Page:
Perhaps the most interesting question this development provokes, and the most difficult to definitively answer, relates to the social and cultural shift that it highlights. Is this openness and desire from audiences to watch non-anglophone content a recent phenomenon or was it always there? One of the most striking observations is the appearance of dubbed and subtitled programmes in English-speaking homes. Historically, there was understandably less need for localisation in these markets since so much entertainment content was produced in the US or UK.

When it came to non-English content, the attitude was that these viewers were less likely to consume it as it wasn’t something they were familiar with. Viewers could be put off by the atypical experience of consuming dubs or subtitles and would need to feel that the localised versions weren’t a translation in order to enjoy it. At the same time, there appeared to be an underlying assumption that watching translated content was somehow inferior to watching it in the original production language. The current trend does not seem to bear those assumptions out, however, since dubbed and subtitled content such as Squid Game, Casa de Papel (Money Heist), Parasite and Deutschland 83/86/89 have proved highly popular and show no signs of waning in popularity.

Whilst localising into English is far from a new requirement, this change in attitude towards content produced in other languages has exposed a need to further ramp up the amount of talent and resources in the localisation pool to support the continually evolving demand. Translators, and by extension subtitlers, into English have historically been thinner on the ground compared with professionals working from English. To ensure a seamless viewing experience, it’s also key that dubbing adapters and directors are highly skilled, to produce a dubbed version that resonates with audiences unused to them.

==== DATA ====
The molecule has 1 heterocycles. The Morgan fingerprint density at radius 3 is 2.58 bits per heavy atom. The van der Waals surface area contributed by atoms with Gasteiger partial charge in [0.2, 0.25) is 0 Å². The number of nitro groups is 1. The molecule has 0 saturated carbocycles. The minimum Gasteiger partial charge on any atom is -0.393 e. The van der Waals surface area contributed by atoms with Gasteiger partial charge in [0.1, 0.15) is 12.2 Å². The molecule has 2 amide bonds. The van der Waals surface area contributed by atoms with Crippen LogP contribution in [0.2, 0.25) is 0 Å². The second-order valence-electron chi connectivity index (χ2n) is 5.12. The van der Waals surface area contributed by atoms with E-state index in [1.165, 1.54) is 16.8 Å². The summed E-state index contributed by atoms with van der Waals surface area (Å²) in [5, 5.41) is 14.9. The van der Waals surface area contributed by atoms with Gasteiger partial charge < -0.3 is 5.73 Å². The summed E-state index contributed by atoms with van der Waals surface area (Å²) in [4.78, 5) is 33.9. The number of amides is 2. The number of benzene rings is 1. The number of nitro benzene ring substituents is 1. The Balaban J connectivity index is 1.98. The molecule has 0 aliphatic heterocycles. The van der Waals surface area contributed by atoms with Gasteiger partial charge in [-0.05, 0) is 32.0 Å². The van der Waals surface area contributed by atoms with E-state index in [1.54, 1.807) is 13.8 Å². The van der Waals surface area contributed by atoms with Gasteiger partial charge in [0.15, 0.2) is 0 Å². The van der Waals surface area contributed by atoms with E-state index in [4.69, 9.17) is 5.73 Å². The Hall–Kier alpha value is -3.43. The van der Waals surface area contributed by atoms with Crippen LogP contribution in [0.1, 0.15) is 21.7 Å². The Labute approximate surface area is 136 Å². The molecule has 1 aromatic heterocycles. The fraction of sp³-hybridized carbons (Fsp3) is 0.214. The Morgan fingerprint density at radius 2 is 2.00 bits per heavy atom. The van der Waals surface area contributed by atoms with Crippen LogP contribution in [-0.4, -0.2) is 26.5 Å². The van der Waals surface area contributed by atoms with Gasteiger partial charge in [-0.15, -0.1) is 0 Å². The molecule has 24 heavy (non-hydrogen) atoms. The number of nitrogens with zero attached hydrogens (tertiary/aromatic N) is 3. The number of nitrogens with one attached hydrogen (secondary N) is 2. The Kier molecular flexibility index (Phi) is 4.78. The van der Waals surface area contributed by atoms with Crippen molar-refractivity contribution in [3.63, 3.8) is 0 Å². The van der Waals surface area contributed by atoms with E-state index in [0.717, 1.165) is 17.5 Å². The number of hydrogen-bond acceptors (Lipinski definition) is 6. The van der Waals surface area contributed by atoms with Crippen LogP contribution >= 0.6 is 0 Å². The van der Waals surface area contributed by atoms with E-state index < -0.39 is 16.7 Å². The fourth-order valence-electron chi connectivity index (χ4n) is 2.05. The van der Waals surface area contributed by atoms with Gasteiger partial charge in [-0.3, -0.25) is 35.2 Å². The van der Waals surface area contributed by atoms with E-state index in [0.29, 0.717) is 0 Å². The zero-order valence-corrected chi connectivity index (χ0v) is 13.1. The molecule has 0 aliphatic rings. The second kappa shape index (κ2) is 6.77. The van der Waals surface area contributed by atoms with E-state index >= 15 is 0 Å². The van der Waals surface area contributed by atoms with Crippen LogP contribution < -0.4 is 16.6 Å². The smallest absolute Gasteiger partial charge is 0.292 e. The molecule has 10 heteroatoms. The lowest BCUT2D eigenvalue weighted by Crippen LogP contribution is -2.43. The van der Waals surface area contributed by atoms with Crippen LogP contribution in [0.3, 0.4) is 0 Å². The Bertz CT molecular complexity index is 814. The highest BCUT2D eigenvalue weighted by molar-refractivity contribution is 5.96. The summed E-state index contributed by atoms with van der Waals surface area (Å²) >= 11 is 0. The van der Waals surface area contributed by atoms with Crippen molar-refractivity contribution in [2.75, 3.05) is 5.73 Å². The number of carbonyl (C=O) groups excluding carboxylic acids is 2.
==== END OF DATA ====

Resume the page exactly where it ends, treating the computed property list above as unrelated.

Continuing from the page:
At VSI, we understand that as the world continues to become more globalised and people more interested in different cultures, one thing is certain: international content will continue to seep into new territories. That also comes with a focus on diversity in representation, where different accents and dialects must be heard, and race, ethnicity, disability, sexuality and gender identity are better reflected. We’ve been here from the start, not only pioneering English dubbing from our studio facilities in Los Angeles and London, but leading the way in multilingual localisation from our global studios. We know that the audience experience is key and for more than 30 years, we have developed a strong talent pool, be it voice artists, directors, adapters, translators, graphic artists, transcreators and more, so that we can quickly move with the changes in the market but also ensure we deliver the highest-quality localised versions for our clients and their global audiences.


We are living in exciting times. It seems that the English-speaking audience for local language content will continue to grow as the publicity around the high-profile releases snowballs and more and more viewers are exposed to a plethora of ideas and stories from across the globe. Other territories have embraced content that is not originally made in English as long as it is well localised. It is likely there will be a knock-on effect in the wider industry, with more subtitlers and dubbing professionals localising into English. One thing is for sure, this phenomenon acts as proof of that oft-repeated adage: the main thing the audience cares about is the story. For today’s audiences, it is paramount that their experience of that story is authentic, something that is only possible through top-quality localisation.